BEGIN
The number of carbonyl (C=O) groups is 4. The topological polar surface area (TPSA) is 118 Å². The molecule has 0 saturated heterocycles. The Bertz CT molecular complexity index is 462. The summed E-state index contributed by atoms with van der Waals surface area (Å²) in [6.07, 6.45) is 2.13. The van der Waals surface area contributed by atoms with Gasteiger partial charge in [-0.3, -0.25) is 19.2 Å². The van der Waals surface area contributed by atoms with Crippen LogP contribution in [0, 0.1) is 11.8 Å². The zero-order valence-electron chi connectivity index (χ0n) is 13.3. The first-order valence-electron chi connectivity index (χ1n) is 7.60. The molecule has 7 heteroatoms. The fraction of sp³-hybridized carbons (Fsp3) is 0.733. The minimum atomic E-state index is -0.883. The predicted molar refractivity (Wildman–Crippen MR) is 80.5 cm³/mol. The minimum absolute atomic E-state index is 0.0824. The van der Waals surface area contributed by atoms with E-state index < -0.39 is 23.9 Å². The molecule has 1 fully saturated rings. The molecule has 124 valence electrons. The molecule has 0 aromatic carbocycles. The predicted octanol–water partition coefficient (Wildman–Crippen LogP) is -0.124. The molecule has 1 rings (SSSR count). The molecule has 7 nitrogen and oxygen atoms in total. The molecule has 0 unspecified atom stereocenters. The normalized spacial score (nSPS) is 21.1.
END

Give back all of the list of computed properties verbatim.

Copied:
The number of carbonyl (C=O) groups is 4. The topological polar surface area (TPSA) is 118 Å². The molecule has 0 saturated heterocycles. The Bertz CT molecular complexity index is 462. The summed E-state index contributed by atoms with van der Waals surface area (Å²) in [6.07, 6.45) is 2.13. The van der Waals surface area contributed by atoms with Gasteiger partial charge in [-0.3, -0.25) is 19.2 Å². The van der Waals surface area contributed by atoms with Crippen LogP contribution in [0, 0.1) is 11.8 Å². The zero-order valence-electron chi connectivity index (χ0n) is 13.3. The first-order valence-electron chi connectivity index (χ1n) is 7.60. The molecule has 7 heteroatoms. The fraction of sp³-hybridized carbons (Fsp3) is 0.733. The minimum atomic E-state index is -0.883. The predicted molar refractivity (Wildman–Crippen MR) is 80.5 cm³/mol. The minimum absolute atomic E-state index is 0.0824. The van der Waals surface area contributed by atoms with E-state index < -0.39 is 23.9 Å². The molecule has 1 fully saturated rings. The molecule has 124 valence electrons. The molecule has 0 aromatic carbocycles. The predicted octanol–water partition coefficient (Wildman–Crippen LogP) is -0.124. The molecule has 1 rings (SSSR count). The molecule has 7 nitrogen and oxygen atoms in total. The molecule has 0 unspecified atom stereocenters. The normalized spacial score (nSPS) is 21.1.